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I'm following a course about riemannian geometry, and I was fascinated with the exponential map.

I was wondering what the reason of this name is... is there any relationship with the real and complex exponential?

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Yes. See for example. One of the key things to understand is the you shouldn't think of $\exp: \mathbf{R}\to\mathbf{R}$; instead $\exp: \mathbf{R} \to \mathbf{R}_+$ is the "right" way of thinking about the exponential function. Then you realise that $\exp$ is a group homeomorphism from $(\mathbf{R},+) \to(\mathbf{R}_+,\times)$. Now $(\mathbf{R}_+,\times)$ is a 1D Lie group and hence a Riemannian manifold, and its tangent space is isomorphic to $\mathbf{R}^1$. Then you see that the $\exp$ on numbers coincide with the $\exp$ map in Riemannian geometry – Willie Wong Nov 8 '11 at 9:42
But, in you setting, consider $exp_0(1) = \gamma(1)$, where $\gamma$ is a curve with constant speed 1 starting at 0. Hence $\gamma(1) = 1$, and not $\gamma(1) = e$ as I was expecting... So in what sense $exp$ on numbers coincide with the $exp$ of riemannian geometry? Can you be more precise? – Abramo Nov 8 '11 at 9:53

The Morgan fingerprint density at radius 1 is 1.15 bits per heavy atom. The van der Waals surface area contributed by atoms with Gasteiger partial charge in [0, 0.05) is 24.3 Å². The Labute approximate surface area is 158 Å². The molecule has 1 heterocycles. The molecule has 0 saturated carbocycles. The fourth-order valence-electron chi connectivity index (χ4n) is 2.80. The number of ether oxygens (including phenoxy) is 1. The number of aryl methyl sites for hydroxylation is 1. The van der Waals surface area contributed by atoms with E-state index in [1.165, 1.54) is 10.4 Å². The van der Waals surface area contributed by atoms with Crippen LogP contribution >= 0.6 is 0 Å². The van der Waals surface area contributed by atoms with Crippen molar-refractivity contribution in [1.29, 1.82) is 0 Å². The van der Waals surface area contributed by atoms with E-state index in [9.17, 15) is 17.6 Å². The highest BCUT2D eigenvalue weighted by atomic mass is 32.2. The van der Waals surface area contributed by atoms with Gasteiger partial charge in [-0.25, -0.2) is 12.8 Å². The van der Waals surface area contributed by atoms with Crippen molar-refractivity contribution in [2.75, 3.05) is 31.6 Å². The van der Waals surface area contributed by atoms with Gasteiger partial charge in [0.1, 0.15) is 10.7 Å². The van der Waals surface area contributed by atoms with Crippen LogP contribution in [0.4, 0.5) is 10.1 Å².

I think the problem is that your metric on $(\mathbb{R}_+,\times)$ should be (left-)invariant under the group action on itself. – Aaron Mazel-Gee Nov 8 '11 at 10:19
Like @Aaron wrote, the Riemannian metric on $(\mathbf{R}_+,\times)$ which you need to use has the line element $\mathrm{d}s^2 = y^{-2} \mathrm{d}y^2$, $y\in\mathbf{R}_+$. In the wikipedia link I gave above, it is worked out in more detail in the Section on Relationships. – Willie Wong Nov 8 '11 at 11:15

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